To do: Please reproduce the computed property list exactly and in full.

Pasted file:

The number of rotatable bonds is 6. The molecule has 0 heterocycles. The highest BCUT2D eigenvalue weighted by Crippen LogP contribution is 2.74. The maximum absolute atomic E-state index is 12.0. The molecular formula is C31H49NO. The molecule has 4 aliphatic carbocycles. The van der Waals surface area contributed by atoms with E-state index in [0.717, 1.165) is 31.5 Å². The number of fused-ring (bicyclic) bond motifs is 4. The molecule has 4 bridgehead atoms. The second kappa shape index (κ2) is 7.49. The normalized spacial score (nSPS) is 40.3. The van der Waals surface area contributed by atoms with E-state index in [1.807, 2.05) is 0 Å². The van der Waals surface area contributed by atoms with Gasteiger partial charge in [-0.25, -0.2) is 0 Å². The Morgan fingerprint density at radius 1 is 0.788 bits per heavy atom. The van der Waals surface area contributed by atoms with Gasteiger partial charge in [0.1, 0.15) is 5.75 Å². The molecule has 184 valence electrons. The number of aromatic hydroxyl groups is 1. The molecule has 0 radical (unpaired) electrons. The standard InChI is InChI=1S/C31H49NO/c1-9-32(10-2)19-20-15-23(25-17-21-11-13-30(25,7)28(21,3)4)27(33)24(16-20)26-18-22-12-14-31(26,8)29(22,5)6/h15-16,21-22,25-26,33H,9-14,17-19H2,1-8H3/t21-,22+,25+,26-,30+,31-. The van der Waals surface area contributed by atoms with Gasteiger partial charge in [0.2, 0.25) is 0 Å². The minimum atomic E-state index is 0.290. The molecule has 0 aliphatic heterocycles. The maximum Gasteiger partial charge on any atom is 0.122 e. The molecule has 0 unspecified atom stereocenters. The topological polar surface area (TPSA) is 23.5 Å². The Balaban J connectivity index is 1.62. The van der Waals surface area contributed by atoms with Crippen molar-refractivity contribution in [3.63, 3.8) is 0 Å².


The number of rotatable bonds is 6. The molecule has 0 heterocycles. The highest BCUT2D eigenvalue weighted by Crippen LogP contribution is 2.74. The maximum absolute atomic E-state index is 12.0. The molecular formula is C31H49NO. The molecule has 4 aliphatic carbocycles. The van der Waals surface area contributed by atoms with E-state index in [0.717, 1.165) is 31.5 Å². The number of fused-ring (bicyclic) bond motifs is 4. The molecule has 4 bridgehead atoms. The second kappa shape index (κ2) is 7.49. The normalized spacial score (nSPS) is 40.3. The van der Waals surface area contributed by atoms with E-state index in [1.807, 2.05) is 0 Å². The van der Waals surface area contributed by atoms with Gasteiger partial charge in [-0.25, -0.2) is 0 Å². The Morgan fingerprint density at radius 1 is 0.788 bits per heavy atom. The van der Waals surface area contributed by atoms with Gasteiger partial charge in [0.1, 0.15) is 5.75 Å². The molecule has 184 valence electrons. The number of aromatic hydroxyl groups is 1. The molecule has 0 radical (unpaired) electrons. The standard InChI is InChI=1S/C31H49NO/c1-9-32(10-2)19-20-15-23(25-17-21-11-13-30(25,7)28(21,3)4)27(33)24(16-20)26-18-22-12-14-31(26,8)29(22,5)6/h15-16,21-22,25-26,33H,9-14,17-19H2,1-8H3/t21-,22+,25+,26-,30+,31-. The van der Waals surface area contributed by atoms with Gasteiger partial charge in [0.2, 0.25) is 0 Å². The minimum atomic E-state index is 0.290. The molecule has 0 aliphatic heterocycles. The maximum Gasteiger partial charge on any atom is 0.122 e. The molecule has 0 unspecified atom stereocenters. The topological polar surface area (TPSA) is 23.5 Å². The Balaban J connectivity index is 1.62. The van der Waals surface area contributed by atoms with Crippen molar-refractivity contribution in [3.63, 3.8) is 0 Å².